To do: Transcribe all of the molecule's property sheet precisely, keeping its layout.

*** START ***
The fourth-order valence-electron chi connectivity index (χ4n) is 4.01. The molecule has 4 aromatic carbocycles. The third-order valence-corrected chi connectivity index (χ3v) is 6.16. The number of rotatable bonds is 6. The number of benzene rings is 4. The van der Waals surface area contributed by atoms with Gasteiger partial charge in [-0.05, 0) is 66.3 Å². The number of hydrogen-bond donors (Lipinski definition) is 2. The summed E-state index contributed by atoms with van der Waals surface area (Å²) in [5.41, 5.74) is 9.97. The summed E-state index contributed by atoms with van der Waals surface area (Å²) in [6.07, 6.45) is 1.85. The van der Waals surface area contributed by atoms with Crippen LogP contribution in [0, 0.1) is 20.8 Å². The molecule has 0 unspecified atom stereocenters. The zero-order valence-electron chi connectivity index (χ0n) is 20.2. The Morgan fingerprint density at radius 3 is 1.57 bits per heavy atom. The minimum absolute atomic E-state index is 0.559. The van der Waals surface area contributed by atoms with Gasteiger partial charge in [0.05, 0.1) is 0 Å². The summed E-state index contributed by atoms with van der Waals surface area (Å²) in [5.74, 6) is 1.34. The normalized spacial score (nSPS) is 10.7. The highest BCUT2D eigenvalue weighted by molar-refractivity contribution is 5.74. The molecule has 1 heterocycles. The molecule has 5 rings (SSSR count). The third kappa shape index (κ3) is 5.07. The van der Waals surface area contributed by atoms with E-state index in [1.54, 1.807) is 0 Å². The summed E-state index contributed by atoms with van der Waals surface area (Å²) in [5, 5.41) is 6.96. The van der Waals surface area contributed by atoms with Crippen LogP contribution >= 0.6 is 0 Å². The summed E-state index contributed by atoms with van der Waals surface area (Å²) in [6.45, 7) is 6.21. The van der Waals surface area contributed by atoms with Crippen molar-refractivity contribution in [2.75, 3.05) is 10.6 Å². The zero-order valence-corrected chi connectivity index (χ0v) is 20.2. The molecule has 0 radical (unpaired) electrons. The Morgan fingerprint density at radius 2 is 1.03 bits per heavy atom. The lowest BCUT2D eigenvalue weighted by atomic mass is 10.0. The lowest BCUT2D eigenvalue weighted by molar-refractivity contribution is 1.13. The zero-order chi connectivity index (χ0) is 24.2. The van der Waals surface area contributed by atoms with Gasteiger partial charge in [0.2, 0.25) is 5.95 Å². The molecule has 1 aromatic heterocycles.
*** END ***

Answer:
The fourth-order valence-electron chi connectivity index (χ4n) is 4.01. The molecule has 4 aromatic carbocycles. The third-order valence-corrected chi connectivity index (χ3v) is 6.16. The number of rotatable bonds is 6. The number of benzene rings is 4. The van der Waals surface area contributed by atoms with Gasteiger partial charge in [-0.05, 0) is 66.3 Å². The number of hydrogen-bond donors (Lipinski definition) is 2. The summed E-state index contributed by atoms with van der Waals surface area (Å²) in [5.41, 5.74) is 9.97. The summed E-state index contributed by atoms with van der Waals surface area (Å²) in [6.07, 6.45) is 1.85. The van der Waals surface area contributed by atoms with Crippen LogP contribution in [0, 0.1) is 20.8 Å². The molecule has 0 unspecified atom stereocenters. The zero-order valence-electron chi connectivity index (χ0n) is 20.2. The Morgan fingerprint density at radius 3 is 1.57 bits per heavy atom. The minimum absolute atomic E-state index is 0.559. The van der Waals surface area contributed by atoms with Gasteiger partial charge in [0.05, 0.1) is 0 Å². The summed E-state index contributed by atoms with van der Waals surface area (Å²) in [5.74, 6) is 1.34. The normalized spacial score (nSPS) is 10.7. The highest BCUT2D eigenvalue weighted by molar-refractivity contribution is 5.74. The molecule has 1 heterocycles. The molecule has 5 rings (SSSR count). The third kappa shape index (κ3) is 5.07. The van der Waals surface area contributed by atoms with E-state index in [1.54, 1.807) is 0 Å². The summed E-state index contributed by atoms with van der Waals surface area (Å²) in [5, 5.41) is 6.96. The van der Waals surface area contributed by atoms with Crippen LogP contribution >= 0.6 is 0 Å². The summed E-state index contributed by atoms with van der Waals surface area (Å²) in [6.45, 7) is 6.21. The van der Waals surface area contributed by atoms with Crippen molar-refractivity contribution in [2.75, 3.05) is 10.6 Å². The zero-order valence-corrected chi connectivity index (χ0v) is 20.2. The molecule has 0 radical (unpaired) electrons. The Morgan fingerprint density at radius 2 is 1.03 bits per heavy atom. The lowest BCUT2D eigenvalue weighted by atomic mass is 10.0. The lowest BCUT2D eigenvalue weighted by molar-refractivity contribution is 1.13. The zero-order chi connectivity index (χ0) is 24.2. The van der Waals surface area contributed by atoms with Gasteiger partial charge in [0.2, 0.25) is 5.95 Å². The molecule has 1 aromatic heterocycles.